“Ave Maria” is quite commonly heard at both Christmas and Easter, particularly among those of Roman Catholic faith. Of course, it is Schubert’s version, and to a lesser extent, the one attributed to Bach and Gounod with which I’m familiar. Imagine my surprise and, later, my sheer delight, on learning there are, in fact, several interpretations. Why so many, and how did they come about?
It follows that parents with a love of music want to instill in their children a similar appreciation of music, but at what age should they begin? Two-year-old Samantha is clearly too young to take up the violin and her brother, although three years older, is still eclipsed by a standing bass. How, then, do parents spark their child’s interest in music, whatever the genre? Are there any particular pearls of wisdom out there? This post offers a few suggestions.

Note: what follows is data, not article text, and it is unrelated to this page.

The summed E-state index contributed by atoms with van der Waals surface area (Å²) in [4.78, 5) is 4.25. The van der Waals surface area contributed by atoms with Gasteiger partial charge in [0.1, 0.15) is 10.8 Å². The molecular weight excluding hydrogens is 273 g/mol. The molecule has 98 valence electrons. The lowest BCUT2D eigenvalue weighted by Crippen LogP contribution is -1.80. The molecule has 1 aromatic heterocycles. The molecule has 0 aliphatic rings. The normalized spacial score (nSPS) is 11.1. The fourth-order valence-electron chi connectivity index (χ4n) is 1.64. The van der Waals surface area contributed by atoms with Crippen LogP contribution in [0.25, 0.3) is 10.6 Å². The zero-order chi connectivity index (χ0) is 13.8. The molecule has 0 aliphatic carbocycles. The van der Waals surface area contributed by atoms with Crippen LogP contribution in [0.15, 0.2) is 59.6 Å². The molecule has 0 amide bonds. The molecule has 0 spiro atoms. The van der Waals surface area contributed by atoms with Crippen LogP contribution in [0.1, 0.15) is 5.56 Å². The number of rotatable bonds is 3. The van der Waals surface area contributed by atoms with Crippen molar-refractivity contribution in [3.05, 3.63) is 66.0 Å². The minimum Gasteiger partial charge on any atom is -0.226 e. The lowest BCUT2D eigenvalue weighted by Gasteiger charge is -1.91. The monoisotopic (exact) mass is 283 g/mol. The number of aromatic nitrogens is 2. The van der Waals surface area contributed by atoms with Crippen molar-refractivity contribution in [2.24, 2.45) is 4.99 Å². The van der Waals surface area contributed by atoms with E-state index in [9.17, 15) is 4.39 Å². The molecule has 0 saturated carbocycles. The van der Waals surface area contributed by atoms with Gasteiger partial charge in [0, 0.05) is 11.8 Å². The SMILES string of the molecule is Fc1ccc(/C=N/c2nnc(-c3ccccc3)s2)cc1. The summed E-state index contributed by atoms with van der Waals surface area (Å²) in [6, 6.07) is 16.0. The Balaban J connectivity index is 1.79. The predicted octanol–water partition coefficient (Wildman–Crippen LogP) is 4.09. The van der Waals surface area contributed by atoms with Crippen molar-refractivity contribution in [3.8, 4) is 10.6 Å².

With the 2020 United States presidential election now behind us, I’m thinking about candidates’ tactics heading into past elections and also about the use of campaign songs. Artists like Neil Young, the Village People and Aerosmith expressed displeasure over Donald Trump’s unauthorized use of their music. How have music and politics become so inextricably linked?
What role do music and lyrics play in chronicling events and in helping to understand the mood of a generation? It’s not for me to speculate, but I do submit that lyrics—as much as music—play an unequivocal role in chronicling the zeitgeist of a particular era.
Do cover songs pay proper respect to, or debase and sully, the original work? Do they add to, improve upon, or advance it in any way?